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Anticipated Field Work Schedule (left bank)

August 15 -26 Mowing - equipment on site
August 30 - September 9

Cultural resource site testing - equipment on site

September 9 - 13 Wetland well installation (right bank)
September 16 - 23 Drilling borings and wells for groundwater testing - equipment on site

Willowmoor Floodplain Restoration Concept Alternative Analysis

Willowmoor Stakeholder Advisory Committee Meeting

        Last Stakeholder Advisory Committee (SAC) Meeting: February 26, 2019

Meeting documents


The King County Flood Control District launched the Willowmoor Floodplain Restoration Project in the Sammamish River Basin in January 2013. Located in Marymoor Park near the outlet of Lake Sammamish, the project seeks to address a number of flood control and habitat issues related to the Sammamish River Transition Zone.

The Transition Zone is a 1,500-foot, rock-armored channel that connects Lake Sammamish with the Sammamish River. It was built by the U.S. Army Corps of Engineers in 1964 as part of a larger Sammamish Valley flood control project. The channel provides lake level control to Lake Sammamish as well as downstream flood risk reduction for the City of Redmond and other communities. It is also an extremely important ecological area for Chinook salmon and other fish and wildlife species. Over the years, King County and the Corps planted willows along the Transition Zone to improve habitat for salmon, including Chinook, listed as threatened under the Endangered Species Act.

In 2010, after several springs with record rainfall, lakeshore owners noted higher lake levels, and an analysis found the Transition Zone’s outflow had decreased over time. To address homeowners’ concerns, the County launched a vegetation management plan and began trimming the willows. But that, in turn, harmed salmon habitat. It also resulted in the County facing high mitigation costs.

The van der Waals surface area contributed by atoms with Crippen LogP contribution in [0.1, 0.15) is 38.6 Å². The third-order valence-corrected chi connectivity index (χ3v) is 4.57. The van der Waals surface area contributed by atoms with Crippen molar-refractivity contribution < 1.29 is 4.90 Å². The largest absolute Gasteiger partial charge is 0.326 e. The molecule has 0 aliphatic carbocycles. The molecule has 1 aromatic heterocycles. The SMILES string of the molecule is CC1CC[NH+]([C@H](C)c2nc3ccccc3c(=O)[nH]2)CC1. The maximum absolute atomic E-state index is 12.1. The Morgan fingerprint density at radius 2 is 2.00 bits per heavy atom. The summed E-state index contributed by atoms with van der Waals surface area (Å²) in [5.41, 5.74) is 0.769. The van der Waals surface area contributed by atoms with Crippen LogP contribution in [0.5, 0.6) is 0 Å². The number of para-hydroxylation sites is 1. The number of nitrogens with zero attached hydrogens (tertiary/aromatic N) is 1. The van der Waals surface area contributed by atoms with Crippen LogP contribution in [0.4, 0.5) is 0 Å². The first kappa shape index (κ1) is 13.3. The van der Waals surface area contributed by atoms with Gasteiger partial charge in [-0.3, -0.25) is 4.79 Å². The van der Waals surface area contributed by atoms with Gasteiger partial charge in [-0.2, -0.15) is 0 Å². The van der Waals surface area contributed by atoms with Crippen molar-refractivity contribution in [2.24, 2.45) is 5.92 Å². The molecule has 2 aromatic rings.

Following development and evaluation of conceptual design alternatives and a public engagement process, the Flood Control District selected a preferred alternative (described below) to solve these interrelated problems. The goal is to reconfigure the Transition Zone so that it continues to provide necessary lake level control, flow conveyance, and downstream flood risk reduction and reduces the frequency and duration of high winter and spring lake levels. At the same time, the project would improve river and adjacent wetland habitat conditions for Chinook and other fish species, address water temperature conditions, and reduce the County’s high maintenance and mitigation costs.

In April 2018, King County, as service provider to the Flood Control District, initiated additional technical studies to support preliminary design of the preferred project alternative. The plan is to complete a draft 30 percent design by the end of 2018. An archaeological study of the proposed project footprint will be used to refine the design, which will go before the Flood Control District to determine next steps. Public outreach and engagement will also continue to occur.

History and project background

Historically, the Sammamish River meandered through a wide swath of valley bottom wetlands, which provided natural flood storage. From the early 1900s through the mid-1960s, the river was straightened and riparian wetlands were filled by a series of drainage district projects. In 1964, the U.S. Army Corps of Engineers formalized these efforts through the Sammamish River Flood Control Project – a nearly 14-mile long project from Lake Sammamish to Lake Washington to provide flood protection to the Sammamish River valley. The project widened the river channel and deepened it by up to six feet in some areas. The Corps constructed the Transition Zone to connect the old river channel near the lake’s outlet to the newly deepened channel downstream.